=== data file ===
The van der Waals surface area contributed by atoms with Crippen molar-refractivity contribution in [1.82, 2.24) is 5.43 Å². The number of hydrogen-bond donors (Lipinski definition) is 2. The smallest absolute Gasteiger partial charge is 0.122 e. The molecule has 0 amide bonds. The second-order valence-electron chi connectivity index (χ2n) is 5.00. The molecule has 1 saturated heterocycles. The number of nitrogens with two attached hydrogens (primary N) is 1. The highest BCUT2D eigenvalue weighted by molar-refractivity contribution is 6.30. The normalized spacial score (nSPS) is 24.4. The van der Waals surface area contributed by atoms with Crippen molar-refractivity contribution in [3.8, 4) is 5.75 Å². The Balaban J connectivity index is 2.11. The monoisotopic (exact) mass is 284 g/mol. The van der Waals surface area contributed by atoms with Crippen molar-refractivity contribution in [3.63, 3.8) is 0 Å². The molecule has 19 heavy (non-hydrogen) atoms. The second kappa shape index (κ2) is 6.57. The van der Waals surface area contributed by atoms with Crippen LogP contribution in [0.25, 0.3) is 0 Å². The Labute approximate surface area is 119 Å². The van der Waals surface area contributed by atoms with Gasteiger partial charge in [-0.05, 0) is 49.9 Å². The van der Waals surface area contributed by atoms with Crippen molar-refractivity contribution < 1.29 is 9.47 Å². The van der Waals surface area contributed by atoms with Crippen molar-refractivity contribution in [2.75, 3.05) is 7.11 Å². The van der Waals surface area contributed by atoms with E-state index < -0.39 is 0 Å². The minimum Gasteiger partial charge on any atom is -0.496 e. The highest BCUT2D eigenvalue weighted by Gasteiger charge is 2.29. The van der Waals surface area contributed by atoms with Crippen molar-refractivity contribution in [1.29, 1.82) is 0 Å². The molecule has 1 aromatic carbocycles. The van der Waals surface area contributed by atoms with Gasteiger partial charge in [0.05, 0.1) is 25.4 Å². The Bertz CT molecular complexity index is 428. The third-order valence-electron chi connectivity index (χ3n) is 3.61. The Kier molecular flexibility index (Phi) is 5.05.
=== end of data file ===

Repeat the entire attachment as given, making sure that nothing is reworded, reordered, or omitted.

The van der Waals surface area contributed by atoms with Crippen molar-refractivity contribution in [1.82, 2.24) is 5.43 Å². The number of hydrogen-bond donors (Lipinski definition) is 2. The smallest absolute Gasteiger partial charge is 0.122 e. The molecule has 0 amide bonds. The second-order valence-electron chi connectivity index (χ2n) is 5.00. The molecule has 1 saturated heterocycles. The number of nitrogens with two attached hydrogens (primary N) is 1. The highest BCUT2D eigenvalue weighted by molar-refractivity contribution is 6.30. The normalized spacial score (nSPS) is 24.4. The van der Waals surface area contributed by atoms with Crippen molar-refractivity contribution in [3.8, 4) is 5.75 Å². The Balaban J connectivity index is 2.11. The monoisotopic (exact) mass is 284 g/mol. The van der Waals surface area contributed by atoms with Crippen molar-refractivity contribution in [3.63, 3.8) is 0 Å². The molecule has 19 heavy (non-hydrogen) atoms. The second kappa shape index (κ2) is 6.57. The van der Waals surface area contributed by atoms with Crippen LogP contribution in [0.25, 0.3) is 0 Å². The Labute approximate surface area is 119 Å². The van der Waals surface area contributed by atoms with Gasteiger partial charge in [-0.05, 0) is 49.9 Å². The van der Waals surface area contributed by atoms with Crippen molar-refractivity contribution < 1.29 is 9.47 Å². The van der Waals surface area contributed by atoms with Crippen molar-refractivity contribution in [2.75, 3.05) is 7.11 Å². The van der Waals surface area contributed by atoms with E-state index < -0.39 is 0 Å². The minimum Gasteiger partial charge on any atom is -0.496 e. The highest BCUT2D eigenvalue weighted by Gasteiger charge is 2.29. The van der Waals surface area contributed by atoms with Crippen molar-refractivity contribution in [1.29, 1.82) is 0 Å². The molecule has 1 aromatic carbocycles. The van der Waals surface area contributed by atoms with Gasteiger partial charge in [0.05, 0.1) is 25.4 Å². The Bertz CT molecular complexity index is 428. The third-order valence-electron chi connectivity index (χ3n) is 3.61. The Kier molecular flexibility index (Phi) is 5.05.